You also shouldn’t underestimate the intelligence your readers – you don’t have to spell everything out to them, but just leave enough breadcrumbs for the reader from which to gather the whole picture. You can always make a few notes about the world if you want to return to that world later, but just watch out for ending up with worldbuilder’s disease before you’ve even written the flash piece! This includes writing languages and cultures.

Other languages and cultures

(Fantasy) culture is a lot easier to portray in flash fiction, in my opinion, than other languages. However, using words in another language – or even languages – can be a powerful way to ground the story in a specific milieu.

For instance, I used three languages in “Scorched Earth”; English (the language the story is written in), Dutch (the language of the Bible quotations), and Afrikaans. The story is set during the Anglo Boer War (1899-1902) and, at that time, the Dutch Bible was still used by Afrikaans Christians. Each time, however, I noted that it was verses from the Bible that was being quoted and, in the context of the story, it wouldn’t be a huge problem if the reader didn’t understand the exact verse that was being quoted.

Johannes’ voice sounded in my ears as I turned to climb onto the wagon.

“Want Hij zal Zijn engelen vam u bevelen, dat sij u bewaren in al uw wegen.”

How he dared recite the Bible to me.” (“Scorched Earth by Carin Marais, 2018)

When it comes to using fantasy culture(s) in your fiction, there are some simple steps you can take to make it work.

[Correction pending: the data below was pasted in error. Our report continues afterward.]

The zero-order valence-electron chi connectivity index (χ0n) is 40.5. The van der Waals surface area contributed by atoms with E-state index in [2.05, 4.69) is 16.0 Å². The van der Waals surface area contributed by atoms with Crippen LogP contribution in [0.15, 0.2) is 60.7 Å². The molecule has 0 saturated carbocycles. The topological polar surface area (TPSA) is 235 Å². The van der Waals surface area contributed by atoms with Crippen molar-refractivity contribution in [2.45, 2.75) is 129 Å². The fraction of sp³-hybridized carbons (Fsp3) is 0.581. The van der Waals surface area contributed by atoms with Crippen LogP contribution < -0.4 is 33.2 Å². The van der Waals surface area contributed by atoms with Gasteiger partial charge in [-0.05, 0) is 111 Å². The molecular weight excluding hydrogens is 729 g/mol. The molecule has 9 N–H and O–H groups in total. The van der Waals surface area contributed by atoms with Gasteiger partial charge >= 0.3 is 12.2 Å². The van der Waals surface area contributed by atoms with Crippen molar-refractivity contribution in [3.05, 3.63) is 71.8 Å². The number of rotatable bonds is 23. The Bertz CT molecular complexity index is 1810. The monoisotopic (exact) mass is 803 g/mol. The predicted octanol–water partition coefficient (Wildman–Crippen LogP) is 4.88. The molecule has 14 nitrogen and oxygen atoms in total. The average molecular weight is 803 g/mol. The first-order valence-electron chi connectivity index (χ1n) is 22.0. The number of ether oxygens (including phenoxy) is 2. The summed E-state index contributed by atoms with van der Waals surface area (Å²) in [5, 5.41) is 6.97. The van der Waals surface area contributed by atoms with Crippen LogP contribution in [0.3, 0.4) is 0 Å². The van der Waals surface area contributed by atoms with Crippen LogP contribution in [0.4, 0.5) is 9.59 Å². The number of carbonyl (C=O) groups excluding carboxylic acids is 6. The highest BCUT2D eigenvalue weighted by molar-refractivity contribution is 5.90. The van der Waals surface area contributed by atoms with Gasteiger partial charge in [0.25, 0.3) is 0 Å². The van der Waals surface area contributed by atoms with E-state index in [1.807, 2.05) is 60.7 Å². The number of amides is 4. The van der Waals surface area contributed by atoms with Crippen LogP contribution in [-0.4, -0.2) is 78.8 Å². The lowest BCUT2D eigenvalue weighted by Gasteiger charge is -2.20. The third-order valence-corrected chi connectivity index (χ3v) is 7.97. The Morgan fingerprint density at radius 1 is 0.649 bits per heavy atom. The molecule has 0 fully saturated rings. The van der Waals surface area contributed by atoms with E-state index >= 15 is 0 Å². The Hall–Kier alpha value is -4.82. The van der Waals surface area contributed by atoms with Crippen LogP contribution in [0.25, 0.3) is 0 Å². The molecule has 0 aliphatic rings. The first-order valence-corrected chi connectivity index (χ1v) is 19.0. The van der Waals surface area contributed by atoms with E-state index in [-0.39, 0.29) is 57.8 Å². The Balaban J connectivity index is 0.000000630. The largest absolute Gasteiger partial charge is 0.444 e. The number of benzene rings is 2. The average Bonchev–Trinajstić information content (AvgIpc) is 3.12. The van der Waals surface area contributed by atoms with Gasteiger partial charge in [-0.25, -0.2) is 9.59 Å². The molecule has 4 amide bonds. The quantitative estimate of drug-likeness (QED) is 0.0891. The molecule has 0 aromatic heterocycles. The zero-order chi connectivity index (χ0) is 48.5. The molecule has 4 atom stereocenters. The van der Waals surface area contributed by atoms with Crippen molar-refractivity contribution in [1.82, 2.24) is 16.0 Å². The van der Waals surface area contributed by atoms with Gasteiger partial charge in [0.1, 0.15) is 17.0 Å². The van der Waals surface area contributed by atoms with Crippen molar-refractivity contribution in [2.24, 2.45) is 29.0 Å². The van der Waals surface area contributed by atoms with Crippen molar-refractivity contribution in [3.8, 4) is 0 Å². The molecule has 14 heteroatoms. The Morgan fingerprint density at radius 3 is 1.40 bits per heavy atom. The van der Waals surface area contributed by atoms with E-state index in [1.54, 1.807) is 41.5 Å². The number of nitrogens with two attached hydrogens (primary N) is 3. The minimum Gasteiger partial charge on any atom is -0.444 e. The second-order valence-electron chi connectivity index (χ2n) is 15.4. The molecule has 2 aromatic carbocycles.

If you’re just working from a vague idea in your mind, try some free writing to get a better grasp of what the culture is about and where it may have parallels to cultures in the primary world. If it does, and you need to do some research, now is the time. Talk to people of that culture, read up (for example articles by people of that culture) if the culture is on the other side of the world as you, etc. NaNoWriMo forums are especially good for this type of research.

Of course, if it’s a fantasy culture that you’re not actually basing on any real culture (much easier to do in a short piece than an actual novel!), you can basically do what you want and show that element that you want to highlight. For instance, this can be a part of their mythology and ritual as I did in “They Burn Your Birth-Tree” (2017) that I wrote for Paragraph Planet:

They burn your birth-tree with you when you die. Your ash would mix before being scattered by the ever-swirling-whispering-wailing wind. I always thought winter – that dark season – was the perfect time to die. My son was born with the first blossoms. I held the newborn at the newly planted birth-tree next to his mother’s stump. A bitter wind blew ashes from the pyre into the sunlit sky. You shouldn’t die in spring, I thought. “They Burn Your Birth-tree” by Carin Marais (2017)